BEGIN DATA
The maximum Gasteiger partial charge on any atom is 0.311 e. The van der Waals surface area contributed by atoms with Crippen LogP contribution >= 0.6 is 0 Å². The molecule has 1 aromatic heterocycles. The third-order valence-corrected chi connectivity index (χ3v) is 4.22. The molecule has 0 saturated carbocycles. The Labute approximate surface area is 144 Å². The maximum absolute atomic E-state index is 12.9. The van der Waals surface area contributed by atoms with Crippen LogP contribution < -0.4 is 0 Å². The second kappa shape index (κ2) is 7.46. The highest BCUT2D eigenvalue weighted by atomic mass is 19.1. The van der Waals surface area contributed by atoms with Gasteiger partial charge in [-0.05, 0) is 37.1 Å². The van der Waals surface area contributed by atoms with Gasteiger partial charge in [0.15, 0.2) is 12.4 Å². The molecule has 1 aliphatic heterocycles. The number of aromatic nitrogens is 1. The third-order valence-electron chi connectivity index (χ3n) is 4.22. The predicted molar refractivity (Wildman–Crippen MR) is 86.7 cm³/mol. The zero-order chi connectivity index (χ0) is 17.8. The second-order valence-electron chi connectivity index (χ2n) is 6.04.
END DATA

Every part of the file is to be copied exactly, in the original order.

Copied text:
The maximum Gasteiger partial charge on any atom is 0.311 e. The van der Waals surface area contributed by atoms with Crippen LogP contribution >= 0.6 is 0 Å². The molecule has 1 aromatic heterocycles. The third-order valence-corrected chi connectivity index (χ3v) is 4.22. The molecule has 0 saturated carbocycles. The Labute approximate surface area is 144 Å². The maximum absolute atomic E-state index is 12.9. The van der Waals surface area contributed by atoms with Crippen LogP contribution < -0.4 is 0 Å². The second kappa shape index (κ2) is 7.46. The highest BCUT2D eigenvalue weighted by atomic mass is 19.1. The van der Waals surface area contributed by atoms with Gasteiger partial charge in [-0.05, 0) is 37.1 Å². The van der Waals surface area contributed by atoms with Gasteiger partial charge in [0.15, 0.2) is 12.4 Å². The molecule has 1 aliphatic heterocycles. The number of aromatic nitrogens is 1. The third-order valence-electron chi connectivity index (χ3n) is 4.22. The predicted molar refractivity (Wildman–Crippen MR) is 86.7 cm³/mol. The zero-order chi connectivity index (χ0) is 17.8. The second-order valence-electron chi connectivity index (χ2n) is 6.04.